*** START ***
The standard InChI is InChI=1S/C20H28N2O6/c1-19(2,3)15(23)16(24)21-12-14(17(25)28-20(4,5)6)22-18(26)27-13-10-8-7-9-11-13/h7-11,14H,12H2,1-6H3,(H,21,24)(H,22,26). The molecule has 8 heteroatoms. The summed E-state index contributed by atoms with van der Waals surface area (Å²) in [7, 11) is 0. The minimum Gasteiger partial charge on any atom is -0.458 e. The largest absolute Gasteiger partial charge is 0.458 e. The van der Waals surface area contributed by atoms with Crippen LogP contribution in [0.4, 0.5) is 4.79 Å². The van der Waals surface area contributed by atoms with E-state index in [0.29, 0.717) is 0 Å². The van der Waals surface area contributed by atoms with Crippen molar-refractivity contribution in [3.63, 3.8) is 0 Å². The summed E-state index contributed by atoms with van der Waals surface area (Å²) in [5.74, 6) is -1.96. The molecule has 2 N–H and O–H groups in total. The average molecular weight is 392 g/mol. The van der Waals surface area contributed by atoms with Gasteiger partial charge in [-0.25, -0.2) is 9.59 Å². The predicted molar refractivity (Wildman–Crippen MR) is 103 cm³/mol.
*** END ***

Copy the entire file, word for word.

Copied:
The standard InChI is InChI=1S/C20H28N2O6/c1-19(2,3)15(23)16(24)21-12-14(17(25)28-20(4,5)6)22-18(26)27-13-10-8-7-9-11-13/h7-11,14H,12H2,1-6H3,(H,21,24)(H,22,26). The molecule has 8 heteroatoms. The summed E-state index contributed by atoms with van der Waals surface area (Å²) in [7, 11) is 0. The minimum Gasteiger partial charge on any atom is -0.458 e. The largest absolute Gasteiger partial charge is 0.458 e. The van der Waals surface area contributed by atoms with Crippen LogP contribution in [0.4, 0.5) is 4.79 Å². The van der Waals surface area contributed by atoms with E-state index in [0.29, 0.717) is 0 Å². The van der Waals surface area contributed by atoms with Crippen molar-refractivity contribution in [3.63, 3.8) is 0 Å². The summed E-state index contributed by atoms with van der Waals surface area (Å²) in [5.74, 6) is -1.96. The molecule has 2 N–H and O–H groups in total. The average molecular weight is 392 g/mol. The van der Waals surface area contributed by atoms with Gasteiger partial charge in [-0.25, -0.2) is 9.59 Å². The predicted molar refractivity (Wildman–Crippen MR) is 103 cm³/mol.